While I was still in ministry, I served on the board of BWIM. And in that role I was privileged to be part of some big moments in BWIM history. Along with fellow board members and staff, we set new directions for the organization. Supporting that organization has been very close to the vocation of my heart.
Among my favorite moments is receiving a note from Rev. Addie Davis. She was the first Southern Baptist woman to be ordained to the gospel ministry in August 1964 before most of us were born. She graciously allowed us to name seminary awards for preaching and leadership in her honor before she died.
We have come both a long way, and a ridiculously short way, since Rev. Davis’s ordination almost 60 years ago. You can read the latest State of Women and Baptist Life report. The reports are regular accounting of how women are doing in Baptist churches. I dreamed up the idea of these report in the early 2000s and helped compose the first three of those reports along with Pam Durso.
Last Sunday I preached this sermon about pastoral authority and the particular ways it operates for women.
3) writing and coaching
I won my first writing award in elementary school. The prize was an Easter egg, the fancy kind you could look into through a tiny window. And a ribbon. I never got to eat the fancy Easter egg. But I was very happy to win that prize. I continued to write for school newspapers and occasional contests, and of course class work every day, every week, and every year. Although I don’t remember much encouragement or urging to keep writing. Not many of my teachers must have imagined the average person, and certainly not a girl, could make writing a career.
So by college and seminary, I adopted the stance that writing was my avocation. That is to say, writing would always be something I loved, and I would do it on the side. But I would probably never make a living as a writer.
Nevertheless, my love of it has led me to more and more writing and more and more connections with other writers, both of which are a major part of how I spend my time. Each morning I host the Writing Table. Along with several co-hosts and other writers we are making a lively and supportive community. You can learn more about that aspect of what I do or join me for #FreeWrite Friday to see what it’s like!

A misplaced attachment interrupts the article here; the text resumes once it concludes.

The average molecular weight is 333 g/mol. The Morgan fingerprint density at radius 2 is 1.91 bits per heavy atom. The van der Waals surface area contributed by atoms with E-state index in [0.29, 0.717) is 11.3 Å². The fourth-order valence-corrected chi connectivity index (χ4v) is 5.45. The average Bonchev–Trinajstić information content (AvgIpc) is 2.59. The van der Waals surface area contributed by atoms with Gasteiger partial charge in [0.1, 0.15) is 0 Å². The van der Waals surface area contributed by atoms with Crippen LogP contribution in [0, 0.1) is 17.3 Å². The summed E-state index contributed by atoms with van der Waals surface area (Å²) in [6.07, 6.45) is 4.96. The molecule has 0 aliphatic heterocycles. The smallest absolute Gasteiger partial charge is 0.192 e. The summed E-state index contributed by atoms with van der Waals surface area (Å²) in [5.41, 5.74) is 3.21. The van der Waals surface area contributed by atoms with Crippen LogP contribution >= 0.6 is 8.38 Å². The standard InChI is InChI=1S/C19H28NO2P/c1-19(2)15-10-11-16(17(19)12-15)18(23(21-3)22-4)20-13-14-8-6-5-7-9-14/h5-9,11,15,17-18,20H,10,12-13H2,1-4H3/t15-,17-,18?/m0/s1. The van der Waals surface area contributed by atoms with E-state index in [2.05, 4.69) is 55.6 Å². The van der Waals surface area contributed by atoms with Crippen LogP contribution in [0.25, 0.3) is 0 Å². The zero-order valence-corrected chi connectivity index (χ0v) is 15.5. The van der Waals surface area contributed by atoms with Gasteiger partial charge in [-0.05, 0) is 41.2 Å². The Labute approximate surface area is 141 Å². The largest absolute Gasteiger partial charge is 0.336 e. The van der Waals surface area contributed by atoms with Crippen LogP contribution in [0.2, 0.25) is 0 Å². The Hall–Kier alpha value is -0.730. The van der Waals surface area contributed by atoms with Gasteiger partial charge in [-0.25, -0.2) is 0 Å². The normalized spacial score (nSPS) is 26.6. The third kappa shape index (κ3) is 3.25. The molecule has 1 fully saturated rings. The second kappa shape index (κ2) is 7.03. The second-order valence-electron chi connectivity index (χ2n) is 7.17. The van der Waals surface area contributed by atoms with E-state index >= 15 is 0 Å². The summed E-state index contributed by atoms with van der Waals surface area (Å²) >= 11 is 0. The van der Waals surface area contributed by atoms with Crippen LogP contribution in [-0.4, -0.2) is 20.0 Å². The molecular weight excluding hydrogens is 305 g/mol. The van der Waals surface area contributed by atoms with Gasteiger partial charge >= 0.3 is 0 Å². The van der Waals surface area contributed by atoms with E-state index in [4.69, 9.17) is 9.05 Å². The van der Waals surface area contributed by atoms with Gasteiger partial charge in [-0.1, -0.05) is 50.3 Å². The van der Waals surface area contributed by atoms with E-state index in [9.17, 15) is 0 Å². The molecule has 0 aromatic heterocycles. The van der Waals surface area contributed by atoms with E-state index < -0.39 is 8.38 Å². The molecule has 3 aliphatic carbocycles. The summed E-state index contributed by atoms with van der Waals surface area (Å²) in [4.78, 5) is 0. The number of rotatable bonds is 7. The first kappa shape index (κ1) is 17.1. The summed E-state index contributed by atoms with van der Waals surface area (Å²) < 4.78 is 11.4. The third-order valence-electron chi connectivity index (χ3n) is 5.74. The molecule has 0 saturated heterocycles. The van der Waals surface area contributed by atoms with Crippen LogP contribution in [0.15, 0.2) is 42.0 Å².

4) studying and teaching about ministry
Everywhere I went on my trips in January, people asked me, “So where do you live? And what do you do now? And what’s your main job?” For the last seven or eight years I’ve gathered all that I do under the umbrella term of academic entrepreneur. It’s a time in higher education that is really not very friendly to professors. However, over the last 15 years the best jobs in academia have found me! And they keep drawing me back into teaching.
I dearly love my time and role at Union Theological Seminary where I have been teaching for five years. I am visiting associate professor of pastoral theology and care and I spend my time working with students who are preparing for pastoral ministry and chaplaincy. The semester I’m teaching a course in death, dying, and bereavement. It keeps me in that space I named above, a space where we work on things that matter most in life and death, love and grief, spiritual connection to the sacred and each other.